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Stress Management: Activating the Parasympathetic Nervous System

Aug 2, 2019

How to Activate the Parasympathetic Nervous System

Most people know the fight or flight response is a characteristic of human survival whenever presented with a life-threatening situation. What is unfortunate is that this response is felt today by many people in response to non-life-threatening stressors which arouse considerable anxiety.

Repeated stress responses are harmful, according to Harvard Health Publishing, and studies suggest chronic stress contributes to increased blood pressure, the formation of artery-clogging deposits, and can lead to changes in brain chemistry that results in anxiety, depression, and addiction.

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How do the Sympathetic and Parasympathetic Nervous Systems Work?

Understanding how to make use of your parasympathetic nervous system to manage stress and anxiety can promote better mental health as well as lasting sobriety by reducing the urge to turn to addictive substances.

The parasympathetic and sympathetic nervous systems are the two parts of what’s known as our autonomic nervous system. The autonomic nervous system is responsible for controlling bodily functions that we don’t perform consciously such as breathing, digestion, and our heartbeat.

While the sympathetic nervous system is like a gas pedal that activates the stress response in times of danger to protect us, the parasympathetic nervous system is our body’s brake system when no danger is present. The sympathetic nervous system will release hormones during intense stress to keep us on high alert known as corticotropin until the threat subsides. At which point, the parasympathetic nervous system releases its own hormones to relax the brain and body and inhibit or slow many of the high energy functions of the body.

We can handle our stress better when we put practices into place which activate our parasympathetic nervous system (which is sometimes called the “rest and digest” nervous system).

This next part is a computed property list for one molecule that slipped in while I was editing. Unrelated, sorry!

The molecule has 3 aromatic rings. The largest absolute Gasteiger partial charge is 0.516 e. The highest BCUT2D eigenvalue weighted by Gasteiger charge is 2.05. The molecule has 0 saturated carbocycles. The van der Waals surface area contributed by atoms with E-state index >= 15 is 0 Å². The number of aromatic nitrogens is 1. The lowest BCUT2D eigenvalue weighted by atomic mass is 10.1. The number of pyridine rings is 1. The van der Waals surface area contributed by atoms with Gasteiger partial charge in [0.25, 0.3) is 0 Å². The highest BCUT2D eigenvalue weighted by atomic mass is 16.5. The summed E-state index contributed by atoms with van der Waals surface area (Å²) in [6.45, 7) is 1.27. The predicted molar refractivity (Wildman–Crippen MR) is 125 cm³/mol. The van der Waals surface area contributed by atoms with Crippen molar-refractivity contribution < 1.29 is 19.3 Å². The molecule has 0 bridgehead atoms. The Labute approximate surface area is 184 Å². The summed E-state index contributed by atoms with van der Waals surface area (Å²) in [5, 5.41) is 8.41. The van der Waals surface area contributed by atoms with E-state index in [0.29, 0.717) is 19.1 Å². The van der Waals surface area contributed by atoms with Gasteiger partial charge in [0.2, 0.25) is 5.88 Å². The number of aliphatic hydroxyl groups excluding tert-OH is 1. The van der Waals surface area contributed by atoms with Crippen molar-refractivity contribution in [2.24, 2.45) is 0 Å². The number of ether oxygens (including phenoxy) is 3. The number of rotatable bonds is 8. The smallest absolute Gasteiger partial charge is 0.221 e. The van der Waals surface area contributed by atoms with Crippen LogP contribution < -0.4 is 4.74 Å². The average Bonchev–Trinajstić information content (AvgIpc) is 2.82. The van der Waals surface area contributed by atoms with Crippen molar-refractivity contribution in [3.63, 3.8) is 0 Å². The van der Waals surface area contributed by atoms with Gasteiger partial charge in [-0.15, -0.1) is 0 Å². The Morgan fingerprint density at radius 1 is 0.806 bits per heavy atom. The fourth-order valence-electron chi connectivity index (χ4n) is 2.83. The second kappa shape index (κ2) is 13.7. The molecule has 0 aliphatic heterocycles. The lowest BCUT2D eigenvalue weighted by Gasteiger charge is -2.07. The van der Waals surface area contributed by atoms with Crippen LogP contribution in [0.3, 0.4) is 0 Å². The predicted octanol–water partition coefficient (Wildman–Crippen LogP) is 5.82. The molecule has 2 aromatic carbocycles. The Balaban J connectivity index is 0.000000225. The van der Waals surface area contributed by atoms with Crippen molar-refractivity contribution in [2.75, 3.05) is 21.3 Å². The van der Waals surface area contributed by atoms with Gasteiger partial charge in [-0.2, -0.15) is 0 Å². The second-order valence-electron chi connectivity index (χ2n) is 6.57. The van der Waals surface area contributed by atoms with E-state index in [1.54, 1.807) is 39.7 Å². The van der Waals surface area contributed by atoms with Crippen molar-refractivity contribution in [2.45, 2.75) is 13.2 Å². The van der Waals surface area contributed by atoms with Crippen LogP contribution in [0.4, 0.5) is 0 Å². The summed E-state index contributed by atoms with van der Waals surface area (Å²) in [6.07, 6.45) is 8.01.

Here are some simple practices to help activate the parasympathetic nervous system so that our bodies and minds can cope with stress in more sustainable ways. 

Deep Breathing

When our breath is shallow and fast, we’re most likely in “fight or flight” mode. We can pause this by consciously turning our attention to the breath. Use diaphragmatic breathing by taking deep inhales into the belly, and slow, relaxing exhales. This helps us enter a state of lowered stress and increased relaxation. 

One way to practice this is by inhaling for 4 seconds, holding your breath for 4 seconds, and exhaling for 4 seconds. Repeat the pattern 10 times, and increase from 4 to 6 seconds to deepen the practice.


Yoga, or any movement where you’re mindfully connecting movement and breath, will activate the parasympathetic nervous system and combat stress. Yoga has many stress reduction benefits and its meditative movements combined with focusing on the breath will put your mind and body at ease.


When we get sweaty and active, our bodies send more blood and oxygen throughout our system. Our bodily functions, such as digestion and relaxation response, improve when we start the cool-down process.

Mindfulness Practices

Mindfulness simply involves being present in the moment and engaging the senses. You can engage mindfulness practices anytime — when you’re doing the dishes, walking, or talking with friends. When we live the moment, focus on the breath and our present experiences, and stop worrying about the future or dwelling on the past, our bodies and mind relax.


Getting regular massages is known to restore the balance between our sympathetic and parasympathetic nervous systems. They can aid us in feeling stronger, calmer, and more able to fight infection. Massages also help retrain our bodies to move into the parasympathetic nervous system quicker.


Eating healthy keeps us fit, but avoiding stimulants such as caffeine and sugar can also help in the activation of the parasympathetic nervous system. A diet with the right balance of foods groups can go a long way towards supporting the parasympathetic nervous system.


Getting sufficient sleep is good for overall well-being as it allows your body to rest and recover. During deep sleep, blood flow to your muscles is increased which brings oxygen and nutrients to your cells to repair and regenerate them.

Prayer and Meditation

Prayer and meditation can help us slow our thoughts and help us to stop focusing on our source of stress. Like mindfulness training, these practices can help place us in the present moment and allow us to have better cognitive control of our emotions.

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